Looks like a direct quote from Wikipedia which although offers a great deal of info. can be very confusing to a person who is not in the medical profession. As well as Wikipedia is created by the general population and the info is not always accurate.

As someone who is in the medical profession, I stand by my original statement regarding labs..it is a known fact among medical professionals that "normal" lab values can vary from one lab to another and that is why many physicians will request certain labs for certain tests. Either way, again, until you have actual numbers in hand I wouldnt worry too much. The best person to speak to is your moms physician since he/she will have all of the pieces of the puzzle.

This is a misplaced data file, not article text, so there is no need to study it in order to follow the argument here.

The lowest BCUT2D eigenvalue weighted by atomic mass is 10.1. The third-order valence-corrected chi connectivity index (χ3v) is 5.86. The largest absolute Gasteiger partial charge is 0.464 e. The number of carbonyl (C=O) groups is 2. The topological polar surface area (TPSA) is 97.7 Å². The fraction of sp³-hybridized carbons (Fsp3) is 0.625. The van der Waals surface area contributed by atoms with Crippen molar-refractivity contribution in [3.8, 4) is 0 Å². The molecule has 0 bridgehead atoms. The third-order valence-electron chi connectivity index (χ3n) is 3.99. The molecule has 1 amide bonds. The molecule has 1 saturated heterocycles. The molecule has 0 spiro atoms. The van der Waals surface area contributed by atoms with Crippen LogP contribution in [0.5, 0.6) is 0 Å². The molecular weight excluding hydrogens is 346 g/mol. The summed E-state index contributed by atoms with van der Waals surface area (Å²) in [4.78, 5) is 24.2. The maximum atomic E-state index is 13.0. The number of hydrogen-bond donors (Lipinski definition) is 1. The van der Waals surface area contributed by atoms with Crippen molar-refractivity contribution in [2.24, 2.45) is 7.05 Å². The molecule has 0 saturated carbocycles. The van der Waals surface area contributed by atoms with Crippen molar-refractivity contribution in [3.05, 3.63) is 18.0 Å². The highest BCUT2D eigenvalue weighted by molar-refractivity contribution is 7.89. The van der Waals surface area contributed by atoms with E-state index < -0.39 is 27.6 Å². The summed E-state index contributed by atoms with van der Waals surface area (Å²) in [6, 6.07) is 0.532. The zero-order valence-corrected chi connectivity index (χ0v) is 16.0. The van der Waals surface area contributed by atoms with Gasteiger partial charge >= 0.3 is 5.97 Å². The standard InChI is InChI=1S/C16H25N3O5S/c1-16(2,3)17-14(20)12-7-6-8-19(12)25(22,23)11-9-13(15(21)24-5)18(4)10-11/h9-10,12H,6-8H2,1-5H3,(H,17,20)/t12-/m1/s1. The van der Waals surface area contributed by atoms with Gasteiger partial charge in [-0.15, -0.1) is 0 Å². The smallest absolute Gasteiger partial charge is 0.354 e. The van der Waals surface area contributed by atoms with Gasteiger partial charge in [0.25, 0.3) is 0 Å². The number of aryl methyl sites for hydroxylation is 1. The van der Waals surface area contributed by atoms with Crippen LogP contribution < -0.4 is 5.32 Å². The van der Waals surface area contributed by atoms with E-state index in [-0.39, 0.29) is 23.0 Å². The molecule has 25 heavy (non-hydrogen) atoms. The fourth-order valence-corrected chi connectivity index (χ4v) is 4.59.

Best Wishes, Paula

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What did you find out about your daughter ? My son is 6 and has used the exact same sentence!! He feels like there is a bubble in his throat. He has been complaining on and off for the last year and recently it seems he complains more Ans Wants me to make a doctor appt. he had reflux bad as a baby until about 2.5 and allergies to fomula Ans my milk but since then I thought that all went away.